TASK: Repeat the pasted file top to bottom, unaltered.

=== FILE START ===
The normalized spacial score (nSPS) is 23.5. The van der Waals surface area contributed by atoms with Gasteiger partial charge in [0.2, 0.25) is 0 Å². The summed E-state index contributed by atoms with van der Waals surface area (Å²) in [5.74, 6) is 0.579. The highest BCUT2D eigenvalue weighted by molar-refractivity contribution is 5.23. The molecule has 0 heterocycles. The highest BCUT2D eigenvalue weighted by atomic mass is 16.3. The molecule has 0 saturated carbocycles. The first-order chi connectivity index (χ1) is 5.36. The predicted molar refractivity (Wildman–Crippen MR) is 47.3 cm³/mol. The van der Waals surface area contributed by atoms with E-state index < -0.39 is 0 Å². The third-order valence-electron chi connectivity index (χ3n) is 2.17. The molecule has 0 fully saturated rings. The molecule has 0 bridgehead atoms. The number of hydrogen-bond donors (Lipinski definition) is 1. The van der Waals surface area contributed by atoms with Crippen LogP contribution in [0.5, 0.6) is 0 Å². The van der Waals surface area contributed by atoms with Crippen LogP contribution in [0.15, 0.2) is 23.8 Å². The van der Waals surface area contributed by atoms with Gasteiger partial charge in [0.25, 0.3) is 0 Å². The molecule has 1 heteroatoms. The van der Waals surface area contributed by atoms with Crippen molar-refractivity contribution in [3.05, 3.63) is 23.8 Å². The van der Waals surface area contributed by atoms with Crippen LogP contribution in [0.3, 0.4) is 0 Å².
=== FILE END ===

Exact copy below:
The normalized spacial score (nSPS) is 23.5. The van der Waals surface area contributed by atoms with Gasteiger partial charge in [0.2, 0.25) is 0 Å². The summed E-state index contributed by atoms with van der Waals surface area (Å²) in [5.74, 6) is 0.579. The highest BCUT2D eigenvalue weighted by molar-refractivity contribution is 5.23. The molecule has 0 heterocycles. The highest BCUT2D eigenvalue weighted by atomic mass is 16.3. The molecule has 0 saturated carbocycles. The first-order chi connectivity index (χ1) is 5.36. The predicted molar refractivity (Wildman–Crippen MR) is 47.3 cm³/mol. The van der Waals surface area contributed by atoms with E-state index < -0.39 is 0 Å². The third-order valence-electron chi connectivity index (χ3n) is 2.17. The molecule has 0 fully saturated rings. The molecule has 0 bridgehead atoms. The number of hydrogen-bond donors (Lipinski definition) is 1. The van der Waals surface area contributed by atoms with Crippen LogP contribution in [0.5, 0.6) is 0 Å². The van der Waals surface area contributed by atoms with Crippen LogP contribution in [0.15, 0.2) is 23.8 Å². The van der Waals surface area contributed by atoms with Gasteiger partial charge in [0.25, 0.3) is 0 Å². The molecule has 1 heteroatoms. The van der Waals surface area contributed by atoms with Crippen molar-refractivity contribution in [3.05, 3.63) is 23.8 Å². The van der Waals surface area contributed by atoms with Crippen LogP contribution in [0.3, 0.4) is 0 Å².